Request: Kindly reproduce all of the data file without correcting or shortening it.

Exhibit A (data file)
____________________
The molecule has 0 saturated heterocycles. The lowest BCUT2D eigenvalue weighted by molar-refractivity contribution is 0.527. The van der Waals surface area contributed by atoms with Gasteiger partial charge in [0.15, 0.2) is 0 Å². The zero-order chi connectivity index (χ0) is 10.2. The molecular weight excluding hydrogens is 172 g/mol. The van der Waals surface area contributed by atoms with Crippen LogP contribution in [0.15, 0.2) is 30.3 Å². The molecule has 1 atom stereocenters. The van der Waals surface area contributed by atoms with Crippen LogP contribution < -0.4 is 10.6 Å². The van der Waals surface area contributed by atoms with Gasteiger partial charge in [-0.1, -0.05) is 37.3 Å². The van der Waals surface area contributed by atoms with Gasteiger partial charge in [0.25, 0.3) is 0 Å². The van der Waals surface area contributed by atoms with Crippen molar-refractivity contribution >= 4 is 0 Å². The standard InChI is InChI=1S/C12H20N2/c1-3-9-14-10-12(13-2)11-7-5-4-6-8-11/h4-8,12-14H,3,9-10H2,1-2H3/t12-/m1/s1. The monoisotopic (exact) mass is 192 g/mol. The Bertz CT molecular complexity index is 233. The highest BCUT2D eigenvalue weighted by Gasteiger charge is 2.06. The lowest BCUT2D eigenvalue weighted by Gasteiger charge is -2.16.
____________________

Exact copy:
The molecule has 0 saturated heterocycles. The lowest BCUT2D eigenvalue weighted by molar-refractivity contribution is 0.527. The van der Waals surface area contributed by atoms with Gasteiger partial charge in [0.15, 0.2) is 0 Å². The zero-order chi connectivity index (χ0) is 10.2. The molecular weight excluding hydrogens is 172 g/mol. The van der Waals surface area contributed by atoms with Crippen LogP contribution in [0.15, 0.2) is 30.3 Å². The molecule has 1 atom stereocenters. The van der Waals surface area contributed by atoms with Crippen LogP contribution < -0.4 is 10.6 Å². The van der Waals surface area contributed by atoms with Gasteiger partial charge in [-0.1, -0.05) is 37.3 Å². The van der Waals surface area contributed by atoms with Gasteiger partial charge in [0.25, 0.3) is 0 Å². The van der Waals surface area contributed by atoms with Crippen molar-refractivity contribution >= 4 is 0 Å². The standard InChI is InChI=1S/C12H20N2/c1-3-9-14-10-12(13-2)11-7-5-4-6-8-11/h4-8,12-14H,3,9-10H2,1-2H3/t12-/m1/s1. The monoisotopic (exact) mass is 192 g/mol. The Bertz CT molecular complexity index is 233. The highest BCUT2D eigenvalue weighted by Gasteiger charge is 2.06. The lowest BCUT2D eigenvalue weighted by Gasteiger charge is -2.16.